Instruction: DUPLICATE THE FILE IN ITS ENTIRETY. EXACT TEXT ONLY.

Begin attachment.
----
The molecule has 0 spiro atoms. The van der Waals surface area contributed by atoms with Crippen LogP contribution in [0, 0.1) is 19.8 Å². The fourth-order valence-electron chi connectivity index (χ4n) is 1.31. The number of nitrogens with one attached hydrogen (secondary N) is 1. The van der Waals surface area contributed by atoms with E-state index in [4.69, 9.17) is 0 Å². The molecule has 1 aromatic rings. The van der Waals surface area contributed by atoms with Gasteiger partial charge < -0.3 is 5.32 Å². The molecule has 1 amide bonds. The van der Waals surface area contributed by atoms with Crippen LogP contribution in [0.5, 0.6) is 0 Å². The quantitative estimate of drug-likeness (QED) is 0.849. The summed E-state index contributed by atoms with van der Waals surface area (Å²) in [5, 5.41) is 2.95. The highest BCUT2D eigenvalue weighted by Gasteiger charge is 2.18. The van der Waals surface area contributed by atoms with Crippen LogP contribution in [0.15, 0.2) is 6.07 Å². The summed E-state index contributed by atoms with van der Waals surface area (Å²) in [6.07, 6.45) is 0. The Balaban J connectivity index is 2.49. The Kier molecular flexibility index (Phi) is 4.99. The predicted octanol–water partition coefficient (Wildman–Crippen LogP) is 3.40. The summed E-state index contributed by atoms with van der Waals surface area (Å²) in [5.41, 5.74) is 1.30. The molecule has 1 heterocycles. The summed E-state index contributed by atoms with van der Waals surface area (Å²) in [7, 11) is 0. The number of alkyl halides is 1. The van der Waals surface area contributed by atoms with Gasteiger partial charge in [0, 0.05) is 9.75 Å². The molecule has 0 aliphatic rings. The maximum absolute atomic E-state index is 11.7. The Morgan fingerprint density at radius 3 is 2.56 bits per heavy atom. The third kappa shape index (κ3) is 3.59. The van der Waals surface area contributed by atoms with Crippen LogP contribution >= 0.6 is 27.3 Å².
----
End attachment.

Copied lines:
The molecule has 0 spiro atoms. The van der Waals surface area contributed by atoms with Crippen LogP contribution in [0, 0.1) is 19.8 Å². The fourth-order valence-electron chi connectivity index (χ4n) is 1.31. The number of nitrogens with one attached hydrogen (secondary N) is 1. The van der Waals surface area contributed by atoms with E-state index in [4.69, 9.17) is 0 Å². The molecule has 1 aromatic rings. The van der Waals surface area contributed by atoms with Gasteiger partial charge < -0.3 is 5.32 Å². The molecule has 1 amide bonds. The van der Waals surface area contributed by atoms with Crippen LogP contribution in [0.5, 0.6) is 0 Å². The quantitative estimate of drug-likeness (QED) is 0.849. The summed E-state index contributed by atoms with van der Waals surface area (Å²) in [5, 5.41) is 2.95. The highest BCUT2D eigenvalue weighted by Gasteiger charge is 2.18. The van der Waals surface area contributed by atoms with Crippen LogP contribution in [0.15, 0.2) is 6.07 Å². The summed E-state index contributed by atoms with van der Waals surface area (Å²) in [6.07, 6.45) is 0. The Balaban J connectivity index is 2.49. The Kier molecular flexibility index (Phi) is 4.99. The predicted octanol–water partition coefficient (Wildman–Crippen LogP) is 3.40. The summed E-state index contributed by atoms with van der Waals surface area (Å²) in [5.41, 5.74) is 1.30. The molecule has 1 heterocycles. The summed E-state index contributed by atoms with van der Waals surface area (Å²) in [7, 11) is 0. The number of alkyl halides is 1. The van der Waals surface area contributed by atoms with Gasteiger partial charge in [0, 0.05) is 9.75 Å². The molecule has 0 aliphatic rings. The maximum absolute atomic E-state index is 11.7. The Morgan fingerprint density at radius 3 is 2.56 bits per heavy atom. The third kappa shape index (κ3) is 3.59. The van der Waals surface area contributed by atoms with Crippen LogP contribution >= 0.6 is 27.3 Å².